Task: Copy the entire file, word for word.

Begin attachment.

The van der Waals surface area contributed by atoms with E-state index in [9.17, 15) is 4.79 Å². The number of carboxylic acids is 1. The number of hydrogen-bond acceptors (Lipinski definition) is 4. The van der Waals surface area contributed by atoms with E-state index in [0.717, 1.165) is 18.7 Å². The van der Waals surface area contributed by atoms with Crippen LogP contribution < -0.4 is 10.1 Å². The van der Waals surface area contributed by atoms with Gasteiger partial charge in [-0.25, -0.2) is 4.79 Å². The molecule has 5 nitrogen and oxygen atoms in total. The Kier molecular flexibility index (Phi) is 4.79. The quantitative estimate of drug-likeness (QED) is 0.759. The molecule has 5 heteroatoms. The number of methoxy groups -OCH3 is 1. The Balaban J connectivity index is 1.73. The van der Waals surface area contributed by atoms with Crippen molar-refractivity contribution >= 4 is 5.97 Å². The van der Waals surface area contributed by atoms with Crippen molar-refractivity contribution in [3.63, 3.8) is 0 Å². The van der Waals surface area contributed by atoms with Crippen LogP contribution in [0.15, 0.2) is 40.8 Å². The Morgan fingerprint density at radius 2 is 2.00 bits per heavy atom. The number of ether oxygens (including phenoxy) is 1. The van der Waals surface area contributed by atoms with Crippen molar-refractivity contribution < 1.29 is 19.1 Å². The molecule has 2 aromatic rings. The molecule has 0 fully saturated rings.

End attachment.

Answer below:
The van der Waals surface area contributed by atoms with E-state index in [9.17, 15) is 4.79 Å². The number of carboxylic acids is 1. The number of hydrogen-bond acceptors (Lipinski definition) is 4. The van der Waals surface area contributed by atoms with E-state index in [0.717, 1.165) is 18.7 Å². The van der Waals surface area contributed by atoms with Crippen LogP contribution < -0.4 is 10.1 Å². The van der Waals surface area contributed by atoms with Gasteiger partial charge in [-0.25, -0.2) is 4.79 Å². The molecule has 5 nitrogen and oxygen atoms in total. The Kier molecular flexibility index (Phi) is 4.79. The quantitative estimate of drug-likeness (QED) is 0.759. The molecule has 5 heteroatoms. The number of methoxy groups -OCH3 is 1. The Balaban J connectivity index is 1.73. The van der Waals surface area contributed by atoms with Crippen molar-refractivity contribution >= 4 is 5.97 Å². The van der Waals surface area contributed by atoms with Crippen molar-refractivity contribution in [3.63, 3.8) is 0 Å². The van der Waals surface area contributed by atoms with Crippen LogP contribution in [0.15, 0.2) is 40.8 Å². The Morgan fingerprint density at radius 2 is 2.00 bits per heavy atom. The number of ether oxygens (including phenoxy) is 1. The van der Waals surface area contributed by atoms with Crippen molar-refractivity contribution < 1.29 is 19.1 Å². The molecule has 2 aromatic rings. The molecule has 0 fully saturated rings.